This Tuesday, the chief medical officer of the American Cancer Society started a very controversial debate. The panel advises against routine PSA prostate cancer tests, although patients argue against.
Over the past few years, prostate cancer has come to be the second leading cause of death in U.S. men. The Centers for Disease Control and Prevention estimate about 300,000 men die each year because of prostate cancer. Given the context, it goes without saying that the American Cancer Society just fueled a very controversial debate.
Earlier this week, a panel of experts reached an unusual conclusion. According to them, routine PSA prostate cancer tests aren’t beneficial, mainly because the treatments based on them tend to cause more harm than good. Apparently the U.S. Preventive Service Task Force, the panel in debate, studied about 250,000 men that took the PSA test. Their conclusion was that the test did not save lives, but was actually doing the opposite.
Dr. Otis Brawley appeared on “CBS This Morning” to talk about the panel’s recommendation to stop routine PSA prostate cancer tests. From his point of view the tests and treatments are actually “killing more men than lives saved”. The doctor’s statements are not only urgent but also frightening.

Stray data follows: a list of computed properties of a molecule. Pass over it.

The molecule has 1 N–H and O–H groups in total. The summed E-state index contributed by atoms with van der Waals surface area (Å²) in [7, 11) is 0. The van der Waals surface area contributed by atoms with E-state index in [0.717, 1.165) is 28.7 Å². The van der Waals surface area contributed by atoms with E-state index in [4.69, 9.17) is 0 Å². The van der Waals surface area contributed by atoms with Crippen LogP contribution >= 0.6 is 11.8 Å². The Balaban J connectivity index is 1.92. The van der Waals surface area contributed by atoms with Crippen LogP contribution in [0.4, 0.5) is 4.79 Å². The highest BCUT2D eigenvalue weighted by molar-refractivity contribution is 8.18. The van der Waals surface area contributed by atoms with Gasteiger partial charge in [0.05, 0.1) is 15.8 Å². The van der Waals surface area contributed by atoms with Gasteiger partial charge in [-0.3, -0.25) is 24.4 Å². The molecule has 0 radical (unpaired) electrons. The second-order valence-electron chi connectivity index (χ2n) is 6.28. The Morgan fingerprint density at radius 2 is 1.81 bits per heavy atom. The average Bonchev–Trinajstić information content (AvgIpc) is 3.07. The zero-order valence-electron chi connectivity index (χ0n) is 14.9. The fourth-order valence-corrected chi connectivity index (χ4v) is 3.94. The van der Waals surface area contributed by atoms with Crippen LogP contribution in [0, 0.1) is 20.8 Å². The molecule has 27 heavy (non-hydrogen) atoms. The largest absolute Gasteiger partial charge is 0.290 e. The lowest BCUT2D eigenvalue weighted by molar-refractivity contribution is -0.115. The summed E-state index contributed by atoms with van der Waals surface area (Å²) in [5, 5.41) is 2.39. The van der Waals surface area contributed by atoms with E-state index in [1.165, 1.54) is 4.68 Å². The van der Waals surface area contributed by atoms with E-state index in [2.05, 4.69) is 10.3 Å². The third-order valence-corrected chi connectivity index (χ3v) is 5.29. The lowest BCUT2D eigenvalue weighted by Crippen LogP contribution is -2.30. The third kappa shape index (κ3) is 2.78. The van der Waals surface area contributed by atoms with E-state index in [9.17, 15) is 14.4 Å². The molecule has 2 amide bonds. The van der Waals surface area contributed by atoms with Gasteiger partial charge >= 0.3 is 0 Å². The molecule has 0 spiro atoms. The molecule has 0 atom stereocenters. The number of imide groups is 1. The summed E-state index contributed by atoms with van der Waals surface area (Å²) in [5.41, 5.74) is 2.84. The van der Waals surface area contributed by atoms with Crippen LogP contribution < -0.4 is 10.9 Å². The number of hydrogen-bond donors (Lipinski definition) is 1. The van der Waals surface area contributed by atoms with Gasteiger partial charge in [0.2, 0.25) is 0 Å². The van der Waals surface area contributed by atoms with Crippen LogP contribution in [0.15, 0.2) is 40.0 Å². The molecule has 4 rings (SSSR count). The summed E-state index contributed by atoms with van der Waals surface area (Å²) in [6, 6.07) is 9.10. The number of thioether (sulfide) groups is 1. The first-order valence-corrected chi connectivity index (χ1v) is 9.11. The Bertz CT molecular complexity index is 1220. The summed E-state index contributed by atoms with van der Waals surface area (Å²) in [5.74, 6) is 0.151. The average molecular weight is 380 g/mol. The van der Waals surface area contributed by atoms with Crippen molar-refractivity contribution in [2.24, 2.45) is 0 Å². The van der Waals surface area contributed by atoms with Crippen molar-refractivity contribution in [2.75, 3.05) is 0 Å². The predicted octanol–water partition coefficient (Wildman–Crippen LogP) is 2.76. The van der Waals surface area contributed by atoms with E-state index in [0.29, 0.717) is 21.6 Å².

“We need to not dupe men into thinking that there’s always benefit with this and everyone’s going to get help. Some people are going to get killed because they get the test”, added Brawley after talking about prostate cancer test awareness. Apparently the prostate cancer awareness campaign has gone a bit too far.
“I’m pro-awareness, but I think we need to be smart about it. I think we need to actually tell men there are risks to this test” explained Brawley. “There are scientifically known risks. The risks are better proven than the benefits right now” concludes the doctor.
The panel against the routine PSA prostate cancer test is concerned with the fact that men are subjected to needle biopsies without any need. Plus, since doctors can’t exactly tell which tumor is aggressive and which isn’t, men suffering from prostate cancer in different stages are treated with the same harmful medications.
The trouble is that there’s nothing to replace the PSA test. While patients continue to say there’s nothing wrong with the PSA test, panel members hope physicians will stop recommending it during check ups.